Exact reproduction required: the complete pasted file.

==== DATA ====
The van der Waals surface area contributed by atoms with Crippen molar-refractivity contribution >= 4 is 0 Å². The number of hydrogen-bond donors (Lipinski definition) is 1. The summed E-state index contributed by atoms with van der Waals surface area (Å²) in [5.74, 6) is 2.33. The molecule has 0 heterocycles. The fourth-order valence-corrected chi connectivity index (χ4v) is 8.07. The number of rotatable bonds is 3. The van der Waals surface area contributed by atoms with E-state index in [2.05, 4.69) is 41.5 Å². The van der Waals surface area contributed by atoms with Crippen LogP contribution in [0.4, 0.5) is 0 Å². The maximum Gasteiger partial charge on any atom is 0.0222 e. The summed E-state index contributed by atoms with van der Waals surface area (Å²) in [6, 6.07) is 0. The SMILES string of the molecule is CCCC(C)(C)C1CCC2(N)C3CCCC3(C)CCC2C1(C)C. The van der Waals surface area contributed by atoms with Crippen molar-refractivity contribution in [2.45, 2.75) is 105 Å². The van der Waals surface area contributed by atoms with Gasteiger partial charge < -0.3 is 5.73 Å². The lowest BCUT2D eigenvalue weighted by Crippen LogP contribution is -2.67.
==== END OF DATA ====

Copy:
The van der Waals surface area contributed by atoms with Crippen molar-refractivity contribution >= 4 is 0 Å². The number of hydrogen-bond donors (Lipinski definition) is 1. The summed E-state index contributed by atoms with van der Waals surface area (Å²) in [5.74, 6) is 2.33. The molecule has 0 heterocycles. The fourth-order valence-corrected chi connectivity index (χ4v) is 8.07. The number of rotatable bonds is 3. The van der Waals surface area contributed by atoms with E-state index in [2.05, 4.69) is 41.5 Å². The van der Waals surface area contributed by atoms with Crippen LogP contribution in [0.4, 0.5) is 0 Å². The maximum Gasteiger partial charge on any atom is 0.0222 e. The summed E-state index contributed by atoms with van der Waals surface area (Å²) in [6, 6.07) is 0. The SMILES string of the molecule is CCCC(C)(C)C1CCC2(N)C3CCCC3(C)CCC2C1(C)C. The van der Waals surface area contributed by atoms with Crippen molar-refractivity contribution in [2.45, 2.75) is 105 Å². The van der Waals surface area contributed by atoms with Gasteiger partial charge < -0.3 is 5.73 Å². The lowest BCUT2D eigenvalue weighted by Crippen LogP contribution is -2.67.